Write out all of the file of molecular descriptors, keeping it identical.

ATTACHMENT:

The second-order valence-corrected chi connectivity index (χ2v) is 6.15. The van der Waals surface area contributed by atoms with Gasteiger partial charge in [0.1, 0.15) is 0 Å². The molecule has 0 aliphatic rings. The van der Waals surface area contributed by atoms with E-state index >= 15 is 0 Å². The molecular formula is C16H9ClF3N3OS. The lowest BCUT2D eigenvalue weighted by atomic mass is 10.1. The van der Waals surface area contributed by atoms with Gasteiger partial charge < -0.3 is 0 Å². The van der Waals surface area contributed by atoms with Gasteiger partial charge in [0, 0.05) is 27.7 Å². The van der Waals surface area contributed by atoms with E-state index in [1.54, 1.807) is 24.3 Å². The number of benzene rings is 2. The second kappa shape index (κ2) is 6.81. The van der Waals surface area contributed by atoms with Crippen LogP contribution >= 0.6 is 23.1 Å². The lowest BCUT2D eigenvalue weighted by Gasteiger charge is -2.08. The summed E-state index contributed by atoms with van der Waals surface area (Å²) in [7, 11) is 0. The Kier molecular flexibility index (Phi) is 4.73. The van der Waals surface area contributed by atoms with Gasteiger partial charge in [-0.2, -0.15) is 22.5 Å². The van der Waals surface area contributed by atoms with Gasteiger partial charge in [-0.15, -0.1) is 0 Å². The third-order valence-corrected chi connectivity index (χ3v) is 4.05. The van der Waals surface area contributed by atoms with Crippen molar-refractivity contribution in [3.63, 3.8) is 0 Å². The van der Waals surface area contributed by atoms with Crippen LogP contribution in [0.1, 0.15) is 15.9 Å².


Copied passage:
The second-order valence-corrected chi connectivity index (χ2v) is 6.15. The van der Waals surface area contributed by atoms with Gasteiger partial charge in [0.1, 0.15) is 0 Å². The molecule has 0 aliphatic rings. The van der Waals surface area contributed by atoms with E-state index >= 15 is 0 Å². The molecular formula is C16H9ClF3N3OS. The lowest BCUT2D eigenvalue weighted by atomic mass is 10.1. The van der Waals surface area contributed by atoms with Gasteiger partial charge < -0.3 is 0 Å². The van der Waals surface area contributed by atoms with Gasteiger partial charge in [0, 0.05) is 27.7 Å². The van der Waals surface area contributed by atoms with E-state index in [1.54, 1.807) is 24.3 Å². The number of benzene rings is 2. The second kappa shape index (κ2) is 6.81. The van der Waals surface area contributed by atoms with Crippen LogP contribution >= 0.6 is 23.1 Å². The lowest BCUT2D eigenvalue weighted by Gasteiger charge is -2.08. The summed E-state index contributed by atoms with van der Waals surface area (Å²) in [7, 11) is 0. The Kier molecular flexibility index (Phi) is 4.73. The van der Waals surface area contributed by atoms with Gasteiger partial charge in [-0.2, -0.15) is 22.5 Å². The van der Waals surface area contributed by atoms with Gasteiger partial charge in [-0.15, -0.1) is 0 Å². The third-order valence-corrected chi connectivity index (χ3v) is 4.05. The van der Waals surface area contributed by atoms with Crippen molar-refractivity contribution in [3.63, 3.8) is 0 Å². The van der Waals surface area contributed by atoms with Crippen LogP contribution in [0.1, 0.15) is 15.9 Å².